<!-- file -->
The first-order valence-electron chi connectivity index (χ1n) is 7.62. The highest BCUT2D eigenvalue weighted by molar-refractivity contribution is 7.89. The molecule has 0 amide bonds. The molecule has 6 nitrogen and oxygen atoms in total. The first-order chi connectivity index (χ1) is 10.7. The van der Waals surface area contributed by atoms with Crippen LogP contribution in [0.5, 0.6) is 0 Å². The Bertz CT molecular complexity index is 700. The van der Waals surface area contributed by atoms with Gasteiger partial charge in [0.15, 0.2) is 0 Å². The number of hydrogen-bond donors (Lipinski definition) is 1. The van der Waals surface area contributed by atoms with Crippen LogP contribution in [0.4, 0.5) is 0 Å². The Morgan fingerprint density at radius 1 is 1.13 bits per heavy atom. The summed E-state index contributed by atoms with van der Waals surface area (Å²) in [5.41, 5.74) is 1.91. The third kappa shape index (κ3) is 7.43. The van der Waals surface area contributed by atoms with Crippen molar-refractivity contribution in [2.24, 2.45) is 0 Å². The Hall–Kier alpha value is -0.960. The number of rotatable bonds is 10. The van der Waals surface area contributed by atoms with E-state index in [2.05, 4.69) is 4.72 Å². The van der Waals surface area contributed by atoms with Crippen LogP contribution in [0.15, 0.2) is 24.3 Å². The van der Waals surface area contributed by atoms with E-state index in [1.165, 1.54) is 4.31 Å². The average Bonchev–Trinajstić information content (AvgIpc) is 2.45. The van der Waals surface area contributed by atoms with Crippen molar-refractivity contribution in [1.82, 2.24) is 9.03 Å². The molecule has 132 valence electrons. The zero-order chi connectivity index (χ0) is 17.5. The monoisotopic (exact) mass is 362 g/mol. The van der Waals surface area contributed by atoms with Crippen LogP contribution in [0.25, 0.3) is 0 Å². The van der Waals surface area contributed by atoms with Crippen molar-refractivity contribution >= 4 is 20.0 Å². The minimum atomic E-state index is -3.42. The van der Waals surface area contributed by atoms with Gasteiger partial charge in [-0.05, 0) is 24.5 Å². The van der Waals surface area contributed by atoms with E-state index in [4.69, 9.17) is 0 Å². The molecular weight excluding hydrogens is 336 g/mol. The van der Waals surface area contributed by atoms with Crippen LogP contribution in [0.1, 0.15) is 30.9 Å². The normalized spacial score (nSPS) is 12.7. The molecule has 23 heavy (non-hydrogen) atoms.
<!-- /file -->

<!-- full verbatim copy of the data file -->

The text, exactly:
The first-order valence-electron chi connectivity index (χ1n) is 7.62. The highest BCUT2D eigenvalue weighted by molar-refractivity contribution is 7.89. The molecule has 0 amide bonds. The molecule has 6 nitrogen and oxygen atoms in total. The first-order chi connectivity index (χ1) is 10.7. The van der Waals surface area contributed by atoms with Crippen LogP contribution in [0.5, 0.6) is 0 Å². The Bertz CT molecular complexity index is 700. The van der Waals surface area contributed by atoms with Gasteiger partial charge in [0.15, 0.2) is 0 Å². The number of hydrogen-bond donors (Lipinski definition) is 1. The van der Waals surface area contributed by atoms with Crippen LogP contribution in [0.4, 0.5) is 0 Å². The Morgan fingerprint density at radius 1 is 1.13 bits per heavy atom. The summed E-state index contributed by atoms with van der Waals surface area (Å²) in [5.41, 5.74) is 1.91. The third kappa shape index (κ3) is 7.43. The van der Waals surface area contributed by atoms with Crippen molar-refractivity contribution in [2.24, 2.45) is 0 Å². The Hall–Kier alpha value is -0.960. The number of rotatable bonds is 10. The van der Waals surface area contributed by atoms with E-state index in [2.05, 4.69) is 4.72 Å². The van der Waals surface area contributed by atoms with Crippen LogP contribution in [0.15, 0.2) is 24.3 Å². The van der Waals surface area contributed by atoms with E-state index in [1.165, 1.54) is 4.31 Å². The average Bonchev–Trinajstić information content (AvgIpc) is 2.45. The van der Waals surface area contributed by atoms with Crippen molar-refractivity contribution in [1.82, 2.24) is 9.03 Å². The molecule has 132 valence electrons. The zero-order chi connectivity index (χ0) is 17.5. The monoisotopic (exact) mass is 362 g/mol. The van der Waals surface area contributed by atoms with Crippen LogP contribution in [0.25, 0.3) is 0 Å². The van der Waals surface area contributed by atoms with Crippen molar-refractivity contribution >= 4 is 20.0 Å². The minimum atomic E-state index is -3.42. The van der Waals surface area contributed by atoms with Gasteiger partial charge in [-0.05, 0) is 24.5 Å². The van der Waals surface area contributed by atoms with E-state index in [4.69, 9.17) is 0 Å². The molecular weight excluding hydrogens is 336 g/mol. The van der Waals surface area contributed by atoms with Crippen LogP contribution in [0.1, 0.15) is 30.9 Å². The normalized spacial score (nSPS) is 12.7. The molecule has 23 heavy (non-hydrogen) atoms.